Violent crimes include robberies, aggravated assault, shootings, stabbings, rape, and murder. In Atlanta, there were 2,004 violent crimes that were reported in the first six months of 2019 – up from the 1,947 that were reported in the first six months of 2018.
While the data shows there were fewer cases of rape and robbery in Atlanta for the first six months of 2019 compared to the first six months of 2018, there were five more murders and over 100 more cases of aggravated assault in 2019.
What are we supposed to make of all this?
How does negligence play a role in violent crime?
Negligent security is a form of premises liability that involves a violent crime or attack occurring on someone else’s property. A lot of criminals are opportunistic, which means if landlords, businesses, and property owners don’t take reasonable measures to ensure the safety of those on their premises, people can suffer serious harm.
Common forms of negligent security include:
- Poor lighting
- Lack of fencing and other barriers
- Broken doors, windows, gates, and locks
- Lack of and/or poorly trained security guards
- Failure to install security cameras/surveillance system
- Improper monitoring of security cameras/surveillance system
- Installing security cameras that don’t work to give a false sense of security
- Failure to take adequate measures when a property is in an area with a high crime rate
- Failure to increase security following recent crimes in that area
If you or a loved one’s been injured on someone else’s property and the owner or manager could have taken reasonable steps to prevent it, you should strongly consider discussing your legal options with Attorney George S. Johnson.
Can We Trust That Our Loved Ones Will Be Safe In Nursing Homes and Assisted Living Facilities?
When we hear about the horror stories of abuse and neglect in nursing homes and assisted living centers, it leaves an underlying uncertainty within us all. It makes us question if we can trust that these facilities will care for and protect our loved ones.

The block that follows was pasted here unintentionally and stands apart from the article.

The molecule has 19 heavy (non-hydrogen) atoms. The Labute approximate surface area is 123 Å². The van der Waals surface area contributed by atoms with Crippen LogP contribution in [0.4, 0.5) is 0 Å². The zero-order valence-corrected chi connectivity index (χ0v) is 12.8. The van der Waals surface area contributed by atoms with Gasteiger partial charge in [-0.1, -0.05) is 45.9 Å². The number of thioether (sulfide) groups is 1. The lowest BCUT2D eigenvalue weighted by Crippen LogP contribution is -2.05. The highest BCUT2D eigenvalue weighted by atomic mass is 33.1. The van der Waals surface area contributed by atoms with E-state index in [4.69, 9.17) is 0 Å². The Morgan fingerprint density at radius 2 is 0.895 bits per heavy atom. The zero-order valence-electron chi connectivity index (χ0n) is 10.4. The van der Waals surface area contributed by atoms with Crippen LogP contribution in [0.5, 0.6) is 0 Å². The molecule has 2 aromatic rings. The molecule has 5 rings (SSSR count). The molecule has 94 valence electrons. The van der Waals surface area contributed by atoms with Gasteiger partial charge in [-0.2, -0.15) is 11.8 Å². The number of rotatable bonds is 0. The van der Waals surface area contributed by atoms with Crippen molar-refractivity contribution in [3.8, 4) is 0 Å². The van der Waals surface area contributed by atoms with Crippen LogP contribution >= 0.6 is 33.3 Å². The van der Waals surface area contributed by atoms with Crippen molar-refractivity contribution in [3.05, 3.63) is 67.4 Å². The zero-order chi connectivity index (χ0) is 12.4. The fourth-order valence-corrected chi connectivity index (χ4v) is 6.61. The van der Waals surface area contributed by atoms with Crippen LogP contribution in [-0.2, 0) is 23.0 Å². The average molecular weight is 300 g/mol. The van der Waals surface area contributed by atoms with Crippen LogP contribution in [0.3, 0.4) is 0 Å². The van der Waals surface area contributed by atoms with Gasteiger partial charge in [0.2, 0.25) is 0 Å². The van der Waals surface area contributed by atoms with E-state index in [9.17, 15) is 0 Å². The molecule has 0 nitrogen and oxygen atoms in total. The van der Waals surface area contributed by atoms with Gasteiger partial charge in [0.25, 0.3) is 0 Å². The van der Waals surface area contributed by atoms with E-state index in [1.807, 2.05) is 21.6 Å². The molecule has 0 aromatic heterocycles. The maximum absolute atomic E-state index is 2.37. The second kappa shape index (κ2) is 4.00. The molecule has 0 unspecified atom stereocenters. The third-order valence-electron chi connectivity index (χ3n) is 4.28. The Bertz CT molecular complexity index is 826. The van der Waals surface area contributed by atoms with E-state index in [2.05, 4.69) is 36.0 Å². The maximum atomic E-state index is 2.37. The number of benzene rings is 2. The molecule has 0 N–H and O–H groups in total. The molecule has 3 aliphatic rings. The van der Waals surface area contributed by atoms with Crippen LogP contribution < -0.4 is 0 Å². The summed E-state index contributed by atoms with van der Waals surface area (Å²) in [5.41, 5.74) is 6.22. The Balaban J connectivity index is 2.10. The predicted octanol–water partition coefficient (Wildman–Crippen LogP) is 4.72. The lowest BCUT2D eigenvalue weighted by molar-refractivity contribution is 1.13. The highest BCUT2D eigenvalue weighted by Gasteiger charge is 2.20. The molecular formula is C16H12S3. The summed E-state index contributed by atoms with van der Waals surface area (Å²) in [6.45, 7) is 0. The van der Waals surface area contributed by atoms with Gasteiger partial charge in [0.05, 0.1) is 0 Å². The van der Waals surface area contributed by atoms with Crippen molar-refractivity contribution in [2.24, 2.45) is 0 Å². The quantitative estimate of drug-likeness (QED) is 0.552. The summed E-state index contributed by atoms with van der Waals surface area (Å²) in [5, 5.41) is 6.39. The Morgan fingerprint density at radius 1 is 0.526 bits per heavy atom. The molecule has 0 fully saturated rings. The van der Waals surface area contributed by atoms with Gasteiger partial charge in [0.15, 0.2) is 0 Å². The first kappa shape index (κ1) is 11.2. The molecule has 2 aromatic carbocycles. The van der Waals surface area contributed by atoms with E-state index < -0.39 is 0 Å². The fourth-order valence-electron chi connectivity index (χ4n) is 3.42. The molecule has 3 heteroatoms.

Sadly, many facilities employ dangerous and abusive staff members who end up hurting residents, and this risk of abuse to residents can be mitigated simply by properly screening employees.
Abuse, neglect leads to the death of an assisted living resident
A Powder Spring man was sentenced to 10 years in prison for elder neglect that led to the death of a 91-year-old man, according to Patch.com.
The victim was a resident of Sunrise Assisted Living Center, where he died in 2017. Prior to his death, the victim was found in his room with a bruised lip. He told a day-shift caregiver that he was punched and motioned to his face, chest, and groin. It wasn't too long after that when the victim became unresponsive. Staff members then called for an ambulance.
After being rushed to a nearby hospital, the victim was found to have facial bruising, multiple rib fractures, and a collapsed lung. After a few days of being unresponsive in the hospital, he was pronounced dead.
The accused perpetrator claimed that he never struck the victim and was unaware of any injuries. Moreover, the accused said that he caught the victim as he fell out of his bed and that the victim had banged his chest on the bed. He then said that he checked on the victim regularly throughout the night, and despite frequent complaints of pain, he ignored those complaints.
Cobb's Chief Medical Examiner, Dr. Christopher Gulledge, however, found that the victim's death was the result of blunt force trauma and assault. In addition, two other staff members from the facility testified that other residents had complained about the perpetrator. It was also discovered that the perpetrator had previously been fired from other caregiving jobs due to neglect.
Why you need a lawyer if your loved one has experienced abuse
If your loved one was injured in a nursing home or assisted living facility due to abuse, we urge you to report the incident to law enforcement immediately. Then contact us to schedule your free case evaluation.